Wednesday, March 26, 2014

Pedagogy of Prestidigitation

I put what might be too much thought into presentation when I teach. I say it's too much because I don't know how much of it comes across to my students, but insofar as a teacher must entertain, it seems appropriate to work on one's showmanship. Over time, I've developed some particular aesthetics of teaching that both keep me motivated and focused in the task, and hopefully contribute something unique to my students' experience.

My basic model is jazz improvisation, for reasons perhaps best understood by fellow initiates of Robert Anton Wilson. The presentation slides give me an overall structure and contain the essential information. For the most part, the slides are supposed to be springboards for verbal improvisation. I like the idea of running discussion sessions, and when it happens I enjoy it, but I find it hard to get the students going. In introductory ethics courses, when I include assignments that require them to read before coming to class, it's easy because everybody knows what's right (before they take philosophy, at least). In most courses, I think I scare them too much. It's not intentional or anything, but I've been given to understand that I have a forceful presence. As much as I try to dial it down, it seems to come across anyway.

Still, that's just about lecture style, and not really all that different from the most general public speaking advice. In addition to that, I give some thought to the peripherals. For instance, I value minimalism in my self-presentation. Remember, I said my conditioned response to teaching is to reach for the chalk? I value that model because I (usually) don't have to bring the chalk and board.

The blackboard is classroom infrastructure; I walk into a room and expect to see one. The tools are simply at hand, something I find in the environment, take up, and use. Most of the time I taught at Tulane, I had a pile of books and notes and papers to hand back. Way too much baggage for someone teaching about letting go and liberation, right? As I got more comfortable in the classroom, I started trying to scale back and bring only what I really needed. At Twente the classroom tech is so reliable that I don't even need notes or textbooks. I can walk in with no materials, log into a computer, fire up my Google Presentation, and get to work.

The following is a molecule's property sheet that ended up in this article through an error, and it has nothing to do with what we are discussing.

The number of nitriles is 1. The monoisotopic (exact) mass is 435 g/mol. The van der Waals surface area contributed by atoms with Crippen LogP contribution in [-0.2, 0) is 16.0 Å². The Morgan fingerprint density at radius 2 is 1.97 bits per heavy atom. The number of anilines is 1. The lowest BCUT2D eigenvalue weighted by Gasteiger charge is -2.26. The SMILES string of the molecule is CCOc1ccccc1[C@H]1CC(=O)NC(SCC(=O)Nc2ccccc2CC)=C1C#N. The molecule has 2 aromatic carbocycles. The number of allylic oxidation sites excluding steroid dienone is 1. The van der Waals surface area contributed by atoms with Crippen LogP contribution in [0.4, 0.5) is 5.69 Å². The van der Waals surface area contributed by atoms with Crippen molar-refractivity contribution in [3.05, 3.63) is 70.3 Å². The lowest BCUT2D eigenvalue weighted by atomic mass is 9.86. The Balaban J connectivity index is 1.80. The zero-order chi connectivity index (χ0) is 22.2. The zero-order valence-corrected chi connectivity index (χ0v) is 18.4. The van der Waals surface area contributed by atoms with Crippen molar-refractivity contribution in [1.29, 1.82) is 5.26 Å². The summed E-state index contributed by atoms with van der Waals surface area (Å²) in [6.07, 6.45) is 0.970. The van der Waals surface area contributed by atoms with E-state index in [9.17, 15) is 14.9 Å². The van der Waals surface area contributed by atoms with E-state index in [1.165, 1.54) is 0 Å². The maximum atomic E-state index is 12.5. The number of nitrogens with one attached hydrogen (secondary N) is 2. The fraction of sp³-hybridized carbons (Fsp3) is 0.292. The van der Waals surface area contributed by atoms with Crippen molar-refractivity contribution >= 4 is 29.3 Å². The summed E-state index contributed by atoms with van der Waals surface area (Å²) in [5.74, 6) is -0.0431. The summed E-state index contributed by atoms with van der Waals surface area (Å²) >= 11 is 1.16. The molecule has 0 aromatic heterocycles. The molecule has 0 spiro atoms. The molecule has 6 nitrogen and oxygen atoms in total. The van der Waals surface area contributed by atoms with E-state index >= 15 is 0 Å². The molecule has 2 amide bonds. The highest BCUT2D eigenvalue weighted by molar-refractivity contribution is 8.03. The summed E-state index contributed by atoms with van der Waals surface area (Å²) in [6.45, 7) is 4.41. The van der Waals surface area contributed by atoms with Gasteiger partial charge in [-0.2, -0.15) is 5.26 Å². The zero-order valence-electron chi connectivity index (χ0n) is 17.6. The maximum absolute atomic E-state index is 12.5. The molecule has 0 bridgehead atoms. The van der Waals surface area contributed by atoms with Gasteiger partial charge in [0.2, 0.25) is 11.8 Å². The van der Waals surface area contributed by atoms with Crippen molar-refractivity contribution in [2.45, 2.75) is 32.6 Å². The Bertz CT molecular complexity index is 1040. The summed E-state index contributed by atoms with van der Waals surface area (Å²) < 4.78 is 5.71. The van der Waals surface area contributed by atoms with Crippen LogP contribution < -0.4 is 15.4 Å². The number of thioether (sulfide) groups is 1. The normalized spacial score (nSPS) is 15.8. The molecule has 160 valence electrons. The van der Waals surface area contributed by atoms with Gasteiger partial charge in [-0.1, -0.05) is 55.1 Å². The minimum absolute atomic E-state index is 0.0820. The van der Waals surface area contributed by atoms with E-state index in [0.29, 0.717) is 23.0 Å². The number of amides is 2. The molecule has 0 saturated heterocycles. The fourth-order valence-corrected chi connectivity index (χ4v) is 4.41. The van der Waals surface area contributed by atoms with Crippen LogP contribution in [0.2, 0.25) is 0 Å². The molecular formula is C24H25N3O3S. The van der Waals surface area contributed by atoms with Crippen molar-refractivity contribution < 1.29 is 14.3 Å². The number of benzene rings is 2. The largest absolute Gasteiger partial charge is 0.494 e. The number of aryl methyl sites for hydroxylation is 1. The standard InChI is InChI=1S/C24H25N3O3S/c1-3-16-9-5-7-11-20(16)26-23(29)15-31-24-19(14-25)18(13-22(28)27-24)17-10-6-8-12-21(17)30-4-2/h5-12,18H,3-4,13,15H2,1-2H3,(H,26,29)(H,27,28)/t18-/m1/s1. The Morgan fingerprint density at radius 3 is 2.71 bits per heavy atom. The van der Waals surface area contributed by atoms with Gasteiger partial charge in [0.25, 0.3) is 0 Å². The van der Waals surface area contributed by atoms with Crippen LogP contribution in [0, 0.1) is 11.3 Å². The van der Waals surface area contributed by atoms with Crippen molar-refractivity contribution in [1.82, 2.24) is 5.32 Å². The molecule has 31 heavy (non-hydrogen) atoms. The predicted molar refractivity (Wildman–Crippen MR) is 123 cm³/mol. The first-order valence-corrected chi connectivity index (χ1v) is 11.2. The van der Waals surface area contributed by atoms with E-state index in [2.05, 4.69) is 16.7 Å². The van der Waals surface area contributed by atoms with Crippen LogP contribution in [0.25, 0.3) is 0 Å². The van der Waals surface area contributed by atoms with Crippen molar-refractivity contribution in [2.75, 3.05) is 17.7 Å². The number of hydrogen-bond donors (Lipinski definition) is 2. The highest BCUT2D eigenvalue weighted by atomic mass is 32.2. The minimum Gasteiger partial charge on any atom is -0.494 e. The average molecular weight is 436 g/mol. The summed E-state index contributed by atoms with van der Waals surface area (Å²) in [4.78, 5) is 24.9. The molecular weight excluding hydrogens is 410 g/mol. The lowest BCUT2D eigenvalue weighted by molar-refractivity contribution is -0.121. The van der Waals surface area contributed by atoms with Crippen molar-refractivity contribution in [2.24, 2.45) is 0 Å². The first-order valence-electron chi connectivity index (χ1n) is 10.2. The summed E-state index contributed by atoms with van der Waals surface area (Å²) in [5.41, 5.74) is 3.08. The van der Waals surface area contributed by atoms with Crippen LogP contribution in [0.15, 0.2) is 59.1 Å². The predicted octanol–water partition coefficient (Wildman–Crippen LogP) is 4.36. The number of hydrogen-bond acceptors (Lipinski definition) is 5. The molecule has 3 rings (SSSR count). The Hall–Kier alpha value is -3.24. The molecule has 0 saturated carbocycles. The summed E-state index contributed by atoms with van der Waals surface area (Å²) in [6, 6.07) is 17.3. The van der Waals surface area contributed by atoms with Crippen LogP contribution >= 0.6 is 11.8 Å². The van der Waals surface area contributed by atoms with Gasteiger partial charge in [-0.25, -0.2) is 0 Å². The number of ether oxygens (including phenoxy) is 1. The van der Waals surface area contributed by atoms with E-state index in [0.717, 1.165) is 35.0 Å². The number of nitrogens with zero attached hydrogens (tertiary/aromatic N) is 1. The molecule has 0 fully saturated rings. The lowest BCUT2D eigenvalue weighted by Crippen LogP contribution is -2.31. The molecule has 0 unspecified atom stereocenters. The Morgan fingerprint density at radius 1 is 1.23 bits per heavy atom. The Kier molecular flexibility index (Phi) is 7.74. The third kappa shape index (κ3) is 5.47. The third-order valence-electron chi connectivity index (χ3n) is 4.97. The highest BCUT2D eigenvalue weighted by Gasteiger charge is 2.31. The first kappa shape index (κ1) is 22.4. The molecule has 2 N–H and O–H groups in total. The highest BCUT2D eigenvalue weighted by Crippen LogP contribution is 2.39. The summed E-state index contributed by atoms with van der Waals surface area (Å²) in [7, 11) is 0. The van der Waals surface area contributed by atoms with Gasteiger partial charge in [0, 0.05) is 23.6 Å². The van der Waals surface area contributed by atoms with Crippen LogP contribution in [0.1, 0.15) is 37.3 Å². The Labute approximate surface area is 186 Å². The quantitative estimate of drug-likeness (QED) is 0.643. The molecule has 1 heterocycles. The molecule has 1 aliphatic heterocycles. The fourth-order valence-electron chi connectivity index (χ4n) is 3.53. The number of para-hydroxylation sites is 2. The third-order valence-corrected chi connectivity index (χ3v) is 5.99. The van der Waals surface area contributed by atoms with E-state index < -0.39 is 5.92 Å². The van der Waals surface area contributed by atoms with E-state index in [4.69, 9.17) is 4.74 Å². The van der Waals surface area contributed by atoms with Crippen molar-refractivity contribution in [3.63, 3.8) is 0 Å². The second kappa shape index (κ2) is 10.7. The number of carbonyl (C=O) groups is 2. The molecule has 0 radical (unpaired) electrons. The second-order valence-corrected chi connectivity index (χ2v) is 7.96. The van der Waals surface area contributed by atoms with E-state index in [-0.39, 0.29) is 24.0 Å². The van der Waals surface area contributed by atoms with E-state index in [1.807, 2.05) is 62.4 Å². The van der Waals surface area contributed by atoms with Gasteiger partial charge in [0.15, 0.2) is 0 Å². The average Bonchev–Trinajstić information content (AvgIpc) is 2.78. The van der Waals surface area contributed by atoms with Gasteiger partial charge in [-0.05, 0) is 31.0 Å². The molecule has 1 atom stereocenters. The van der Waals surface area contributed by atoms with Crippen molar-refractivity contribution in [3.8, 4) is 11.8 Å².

If there is any magic in it, it happens there. To walk in with nothing and create something wonderful using nothing other than what is to hand is the work of an illusionist. Behind the scenes, there's preparation and reading and notes and consultation, but the students don't see that, and they don't need to see it. If I've done it right, they're too occupied with the illusion to think about it.

At least, that's what I tell myself the good days are like. I know it's more like some stuttering, some swearing, the occasional funny joke, and the ubiquitous unfunny joke. Still, if I don't imagine something better, I have no incentive to improve. Even fictions have their function, in the end.